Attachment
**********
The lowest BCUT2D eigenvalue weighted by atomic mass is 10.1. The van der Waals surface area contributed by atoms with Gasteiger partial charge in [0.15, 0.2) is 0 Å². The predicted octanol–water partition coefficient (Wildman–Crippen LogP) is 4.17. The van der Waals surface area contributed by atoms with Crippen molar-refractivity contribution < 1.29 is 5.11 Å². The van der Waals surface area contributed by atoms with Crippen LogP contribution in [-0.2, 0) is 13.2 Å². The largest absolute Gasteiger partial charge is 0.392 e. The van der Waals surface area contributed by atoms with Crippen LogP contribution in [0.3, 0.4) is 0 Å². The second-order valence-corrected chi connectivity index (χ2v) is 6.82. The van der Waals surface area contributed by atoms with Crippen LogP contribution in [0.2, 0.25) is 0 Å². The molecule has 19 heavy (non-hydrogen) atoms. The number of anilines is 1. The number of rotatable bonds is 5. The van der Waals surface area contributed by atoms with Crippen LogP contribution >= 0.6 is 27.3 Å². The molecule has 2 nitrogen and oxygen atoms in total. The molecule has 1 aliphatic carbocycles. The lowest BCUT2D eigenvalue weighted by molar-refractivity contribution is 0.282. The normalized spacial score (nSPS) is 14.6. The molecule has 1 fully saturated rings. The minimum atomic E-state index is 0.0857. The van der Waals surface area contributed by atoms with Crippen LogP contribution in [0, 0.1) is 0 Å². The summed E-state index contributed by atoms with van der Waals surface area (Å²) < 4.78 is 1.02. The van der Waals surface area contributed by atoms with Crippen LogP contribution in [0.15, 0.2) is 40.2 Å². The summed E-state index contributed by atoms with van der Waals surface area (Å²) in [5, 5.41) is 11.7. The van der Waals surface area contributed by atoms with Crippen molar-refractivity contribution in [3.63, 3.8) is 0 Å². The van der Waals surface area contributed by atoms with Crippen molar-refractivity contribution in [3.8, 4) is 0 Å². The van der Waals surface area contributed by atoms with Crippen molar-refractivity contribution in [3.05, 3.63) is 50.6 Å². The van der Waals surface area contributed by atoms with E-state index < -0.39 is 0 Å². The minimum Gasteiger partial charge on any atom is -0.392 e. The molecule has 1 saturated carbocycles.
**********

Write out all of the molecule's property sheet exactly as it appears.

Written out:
The lowest BCUT2D eigenvalue weighted by atomic mass is 10.1. The van der Waals surface area contributed by atoms with Gasteiger partial charge in [0.15, 0.2) is 0 Å². The predicted octanol–water partition coefficient (Wildman–Crippen LogP) is 4.17. The van der Waals surface area contributed by atoms with Crippen molar-refractivity contribution < 1.29 is 5.11 Å². The van der Waals surface area contributed by atoms with Crippen LogP contribution in [-0.2, 0) is 13.2 Å². The largest absolute Gasteiger partial charge is 0.392 e. The van der Waals surface area contributed by atoms with Crippen LogP contribution in [0.3, 0.4) is 0 Å². The second-order valence-corrected chi connectivity index (χ2v) is 6.82. The van der Waals surface area contributed by atoms with Crippen LogP contribution in [0.2, 0.25) is 0 Å². The molecule has 19 heavy (non-hydrogen) atoms. The number of anilines is 1. The number of rotatable bonds is 5. The van der Waals surface area contributed by atoms with Crippen LogP contribution >= 0.6 is 27.3 Å². The molecule has 2 nitrogen and oxygen atoms in total. The molecule has 1 aliphatic carbocycles. The lowest BCUT2D eigenvalue weighted by molar-refractivity contribution is 0.282. The normalized spacial score (nSPS) is 14.6. The molecule has 1 fully saturated rings. The minimum atomic E-state index is 0.0857. The van der Waals surface area contributed by atoms with Crippen LogP contribution in [0, 0.1) is 0 Å². The summed E-state index contributed by atoms with van der Waals surface area (Å²) < 4.78 is 1.02. The van der Waals surface area contributed by atoms with Crippen LogP contribution in [0.15, 0.2) is 40.2 Å². The summed E-state index contributed by atoms with van der Waals surface area (Å²) in [5, 5.41) is 11.7. The van der Waals surface area contributed by atoms with Crippen molar-refractivity contribution in [3.63, 3.8) is 0 Å². The van der Waals surface area contributed by atoms with Crippen molar-refractivity contribution in [3.8, 4) is 0 Å². The van der Waals surface area contributed by atoms with Crippen molar-refractivity contribution in [3.05, 3.63) is 50.6 Å². The van der Waals surface area contributed by atoms with E-state index < -0.39 is 0 Å². The minimum Gasteiger partial charge on any atom is -0.392 e. The molecule has 1 saturated carbocycles.